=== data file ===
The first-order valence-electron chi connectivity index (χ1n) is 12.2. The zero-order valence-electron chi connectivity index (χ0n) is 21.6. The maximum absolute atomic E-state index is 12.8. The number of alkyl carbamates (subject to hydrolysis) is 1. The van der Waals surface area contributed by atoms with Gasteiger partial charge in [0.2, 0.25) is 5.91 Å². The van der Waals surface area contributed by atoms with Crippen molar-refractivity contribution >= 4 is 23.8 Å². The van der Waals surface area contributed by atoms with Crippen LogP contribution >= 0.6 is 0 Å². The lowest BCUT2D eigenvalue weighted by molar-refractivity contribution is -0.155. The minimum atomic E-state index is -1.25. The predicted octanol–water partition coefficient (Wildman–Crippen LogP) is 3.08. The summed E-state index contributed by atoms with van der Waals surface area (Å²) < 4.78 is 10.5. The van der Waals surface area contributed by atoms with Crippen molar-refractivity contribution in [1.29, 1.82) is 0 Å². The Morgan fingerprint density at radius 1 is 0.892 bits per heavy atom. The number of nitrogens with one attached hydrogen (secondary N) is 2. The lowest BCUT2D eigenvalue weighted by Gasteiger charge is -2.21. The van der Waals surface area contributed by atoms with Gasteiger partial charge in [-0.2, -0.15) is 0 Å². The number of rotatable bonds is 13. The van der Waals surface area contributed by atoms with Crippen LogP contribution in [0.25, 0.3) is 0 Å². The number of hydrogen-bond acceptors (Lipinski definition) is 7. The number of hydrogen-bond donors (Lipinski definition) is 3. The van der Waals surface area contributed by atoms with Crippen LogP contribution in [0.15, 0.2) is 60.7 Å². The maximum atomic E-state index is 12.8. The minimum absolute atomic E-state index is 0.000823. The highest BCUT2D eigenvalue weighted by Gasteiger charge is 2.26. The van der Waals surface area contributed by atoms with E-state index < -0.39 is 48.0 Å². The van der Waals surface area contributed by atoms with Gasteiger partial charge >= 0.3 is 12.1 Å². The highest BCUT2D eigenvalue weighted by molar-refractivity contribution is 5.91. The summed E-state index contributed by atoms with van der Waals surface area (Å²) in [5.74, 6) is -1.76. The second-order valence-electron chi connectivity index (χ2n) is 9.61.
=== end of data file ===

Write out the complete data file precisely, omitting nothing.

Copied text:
The first-order valence-electron chi connectivity index (χ1n) is 12.2. The zero-order valence-electron chi connectivity index (χ0n) is 21.6. The maximum absolute atomic E-state index is 12.8. The number of alkyl carbamates (subject to hydrolysis) is 1. The van der Waals surface area contributed by atoms with Gasteiger partial charge in [0.2, 0.25) is 5.91 Å². The van der Waals surface area contributed by atoms with Crippen molar-refractivity contribution >= 4 is 23.8 Å². The van der Waals surface area contributed by atoms with Crippen LogP contribution >= 0.6 is 0 Å². The lowest BCUT2D eigenvalue weighted by molar-refractivity contribution is -0.155. The minimum atomic E-state index is -1.25. The predicted octanol–water partition coefficient (Wildman–Crippen LogP) is 3.08. The summed E-state index contributed by atoms with van der Waals surface area (Å²) < 4.78 is 10.5. The van der Waals surface area contributed by atoms with Crippen molar-refractivity contribution in [1.29, 1.82) is 0 Å². The Morgan fingerprint density at radius 1 is 0.892 bits per heavy atom. The number of nitrogens with one attached hydrogen (secondary N) is 2. The lowest BCUT2D eigenvalue weighted by Gasteiger charge is -2.21. The van der Waals surface area contributed by atoms with Gasteiger partial charge in [-0.2, -0.15) is 0 Å². The number of rotatable bonds is 13. The van der Waals surface area contributed by atoms with Crippen LogP contribution in [0.25, 0.3) is 0 Å². The number of hydrogen-bond acceptors (Lipinski definition) is 7. The number of hydrogen-bond donors (Lipinski definition) is 3. The van der Waals surface area contributed by atoms with Crippen LogP contribution in [0.15, 0.2) is 60.7 Å². The maximum atomic E-state index is 12.8. The minimum absolute atomic E-state index is 0.000823. The highest BCUT2D eigenvalue weighted by Gasteiger charge is 2.26. The van der Waals surface area contributed by atoms with E-state index < -0.39 is 48.0 Å². The van der Waals surface area contributed by atoms with Gasteiger partial charge >= 0.3 is 12.1 Å². The highest BCUT2D eigenvalue weighted by molar-refractivity contribution is 5.91. The summed E-state index contributed by atoms with van der Waals surface area (Å²) in [5.74, 6) is -1.76. The second-order valence-electron chi connectivity index (χ2n) is 9.61.